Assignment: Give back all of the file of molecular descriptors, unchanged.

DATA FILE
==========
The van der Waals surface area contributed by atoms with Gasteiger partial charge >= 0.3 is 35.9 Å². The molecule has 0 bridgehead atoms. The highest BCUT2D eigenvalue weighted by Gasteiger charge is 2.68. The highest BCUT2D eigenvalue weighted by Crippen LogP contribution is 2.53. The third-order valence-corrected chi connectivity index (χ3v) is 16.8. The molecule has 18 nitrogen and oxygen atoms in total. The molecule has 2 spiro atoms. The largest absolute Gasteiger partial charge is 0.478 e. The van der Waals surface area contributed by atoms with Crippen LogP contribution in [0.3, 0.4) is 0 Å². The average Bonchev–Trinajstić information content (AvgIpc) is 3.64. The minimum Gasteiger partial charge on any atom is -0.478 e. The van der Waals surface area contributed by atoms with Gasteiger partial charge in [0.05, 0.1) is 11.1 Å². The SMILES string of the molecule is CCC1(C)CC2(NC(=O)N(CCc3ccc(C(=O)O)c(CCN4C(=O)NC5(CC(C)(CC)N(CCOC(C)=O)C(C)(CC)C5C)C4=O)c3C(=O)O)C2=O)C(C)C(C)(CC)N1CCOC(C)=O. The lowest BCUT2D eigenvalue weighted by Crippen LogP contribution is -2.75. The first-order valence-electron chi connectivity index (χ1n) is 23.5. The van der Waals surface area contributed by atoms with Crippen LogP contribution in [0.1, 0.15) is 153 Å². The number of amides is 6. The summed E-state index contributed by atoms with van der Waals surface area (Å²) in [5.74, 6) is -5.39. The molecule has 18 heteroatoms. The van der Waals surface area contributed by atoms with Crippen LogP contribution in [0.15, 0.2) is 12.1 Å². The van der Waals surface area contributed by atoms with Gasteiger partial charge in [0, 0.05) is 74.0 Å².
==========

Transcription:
The van der Waals surface area contributed by atoms with Gasteiger partial charge >= 0.3 is 35.9 Å². The molecule has 0 bridgehead atoms. The highest BCUT2D eigenvalue weighted by Gasteiger charge is 2.68. The highest BCUT2D eigenvalue weighted by Crippen LogP contribution is 2.53. The third-order valence-corrected chi connectivity index (χ3v) is 16.8. The molecule has 18 nitrogen and oxygen atoms in total. The molecule has 2 spiro atoms. The largest absolute Gasteiger partial charge is 0.478 e. The van der Waals surface area contributed by atoms with Crippen LogP contribution in [0.3, 0.4) is 0 Å². The average Bonchev–Trinajstić information content (AvgIpc) is 3.64. The minimum Gasteiger partial charge on any atom is -0.478 e. The van der Waals surface area contributed by atoms with Gasteiger partial charge in [0.05, 0.1) is 11.1 Å². The SMILES string of the molecule is CCC1(C)CC2(NC(=O)N(CCc3ccc(C(=O)O)c(CCN4C(=O)NC5(CC(C)(CC)N(CCOC(C)=O)C(C)(CC)C5C)C4=O)c3C(=O)O)C2=O)C(C)C(C)(CC)N1CCOC(C)=O. The lowest BCUT2D eigenvalue weighted by Crippen LogP contribution is -2.75. The first-order valence-electron chi connectivity index (χ1n) is 23.5. The van der Waals surface area contributed by atoms with Crippen LogP contribution in [0.1, 0.15) is 153 Å². The number of amides is 6. The summed E-state index contributed by atoms with van der Waals surface area (Å²) in [5.74, 6) is -5.39. The molecule has 18 heteroatoms. The van der Waals surface area contributed by atoms with Crippen LogP contribution in [0.15, 0.2) is 12.1 Å². The van der Waals surface area contributed by atoms with Gasteiger partial charge in [0, 0.05) is 74.0 Å².